The Scales

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Like Lewis’s dragon I showed you my scales

I hung my head while my leathery wings drooped

You were solemn

and warm

and silent

“I see now my sins” I said, and I meant it

Oh, but what I did not see!

I was like a peacock displaying its feathers

“Look upon my wretchedness, oh Lord!”

I was flaunting in a different language

When you called for my claws I tore at my shell with a fervor

The scales fell like rain with my blood and sweat

“I give thee myself!” I cried

When at last I lay, trembling, in a pile and puddle of myself

My eyes were closed and I thought I might dream

A smile caressed my lips

“Thank you” I said

When you did not reply I opened my eyes

What horror!

Though I was ripped and bleeding

Though I lay in a massacre of myself

My scales were unchanged!

As was your countenance

“Save me!” I screamed, “I am spent yet unchanged!”

In my panic I began tearing anew at my flesh

Scars and scabs were reopened

I scraped until I reached bone and lost consciousness

When I awoke the scales remained

Now I lay motionless

The weight of the scales had increased so I could not move

My wings were thick blankets which clung to the pile of scale and blood and bone beneath me

Still you were silent

Your gaze did not waver from mine

“The weight is awful” I said presently

“I feel it” you said 

“Do you bear it as well?” I asked, “I see no scales on you”

“I wear no scales,” said he

I wanted to know what you meant.  I longed to understand how you felt the awful, pressing, oppressive scales while wearing no such garment.  

But I was tired.

“Can you show me?” Was all I could muster

When first I came to you I thought I had known my evils

Though they were scales they had glinted in the light

“The scales are armor” you said as you began ripping and tearing, “They are evil, but only because they pretend to protect you.  

“They have whispered in your ear about their necessity.  Not only to shelter you, but also to present to me as an offering.”

Here you paused, trembling with a rage.  

“I need no offering.” You said, “I need nothing of you–Not even yourself!  What I singularly desire is to see the scales removed; to reveal the pussing, rotting flesh beneath!  I wish to show you the lies you have spun for yourself.  Not so you can see them as lies, but so you can see the true disease beneath!  Only then can your wounds be treated.”

He began again to rip great chunks of flesh and scale from my frame.  And truly, to my absolute terror, what laid beneath was not soft, healthy skin.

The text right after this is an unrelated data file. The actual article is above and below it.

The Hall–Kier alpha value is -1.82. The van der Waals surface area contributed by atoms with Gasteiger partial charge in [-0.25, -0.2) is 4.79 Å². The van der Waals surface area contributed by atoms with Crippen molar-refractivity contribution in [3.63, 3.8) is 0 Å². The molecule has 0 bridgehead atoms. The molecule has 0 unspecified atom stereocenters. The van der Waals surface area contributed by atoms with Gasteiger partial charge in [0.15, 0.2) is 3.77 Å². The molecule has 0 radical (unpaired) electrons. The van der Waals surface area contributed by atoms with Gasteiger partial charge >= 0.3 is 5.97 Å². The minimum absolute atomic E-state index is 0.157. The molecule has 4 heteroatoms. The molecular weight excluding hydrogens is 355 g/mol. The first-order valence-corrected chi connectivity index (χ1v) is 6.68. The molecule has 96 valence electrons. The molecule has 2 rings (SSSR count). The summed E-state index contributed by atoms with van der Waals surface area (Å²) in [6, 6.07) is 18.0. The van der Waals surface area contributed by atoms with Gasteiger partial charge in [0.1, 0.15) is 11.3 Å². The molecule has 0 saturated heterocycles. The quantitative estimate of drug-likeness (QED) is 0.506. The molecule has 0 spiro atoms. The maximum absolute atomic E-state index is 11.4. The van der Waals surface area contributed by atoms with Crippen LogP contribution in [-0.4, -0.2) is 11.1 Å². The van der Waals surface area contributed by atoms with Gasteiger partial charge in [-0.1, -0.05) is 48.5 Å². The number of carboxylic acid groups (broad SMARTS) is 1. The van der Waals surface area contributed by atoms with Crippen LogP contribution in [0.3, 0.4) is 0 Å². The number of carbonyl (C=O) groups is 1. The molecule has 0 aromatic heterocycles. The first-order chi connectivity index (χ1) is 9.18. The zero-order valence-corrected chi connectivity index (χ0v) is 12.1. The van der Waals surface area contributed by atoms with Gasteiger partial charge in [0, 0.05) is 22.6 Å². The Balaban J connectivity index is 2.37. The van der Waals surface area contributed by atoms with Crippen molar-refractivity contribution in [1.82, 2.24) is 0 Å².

It was wet.

It was green.

It was yellow.

It was deep red.

It moved and squirmed. 

It was covered in mouths that moved incessantly, all with a wailing, screeching howl

“What is it?” I asked over the noise.

“It is the evil beneath evil,” You said, “It hides under catechisms and baptisms.  It lays in wait beneath yamakas and altars.  It sets traps below the teachings of buddah and the threads of prayer mats.  It lives behind the wailing wall.  It grows on the minds of fathers who call their children ungrateful and in the hearts of mothers who think themselves neglected.  It is in the eye of every wounded man and every tortured woman.  It seeks the scales like a salve: a temporary covering to attempt to heal the wound.  But all it does is provide darkness for the infection to fester.”

“But what is it?” I asked.

“It is pain.” said he.  “Pain that has not been given the medicine of love”

“None have loved me.” I agreed.  The infection writhed vigorously.

“Many have loved you.” he said quickly–almost angrily–watching the infection closely. “Or many have tried.  But it was too long after the pain was given to you.  The armor had grown thick and had already learned to speak.  Its whispers thought to protect your wound by covering it eternally–they only allowed it to take root.  Over time your scales not only shut out the love of others, they also heeded the cries of the pain beneath.  Not as pain and lies, but as truth.  And so your armor that grew to defend you became your traitor.  The scales would have you spurn your children, abuse your lover, and scoff at heroes.  Not because they cannot love, but because they believe pain and lies to be that which I am.

At the utterance of these last words, his voice rattled and shook.  The ground beneath his feet rumbled and shifted.  I looked, and saw the infection writhe and shrivel and shrink and flake away like dead skin.  The pain was greater than any I had inflicted on myself, yet wholly different. 

When it was done, I saw what lay beneath to be smooth, whole skin.  My black, jagged scales had been replaced with polished, shimmering golden armor that could easily and painlessly be lifted to reveal the flesh beneath.  Even my wings were restored – this time with feathers of many colors.

“Thank you,” I said.

You smiled.  

You were solemn.

And warm.

And silent.

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Isaac Golle

Isaac Golle is a husband, father, brother, son, and friend. Everything else is extra. He currently resides in Parry Sound, Ontario, Canada with his wife and two children, where he is focusing on worrying less, trusting more, and laughing lots.

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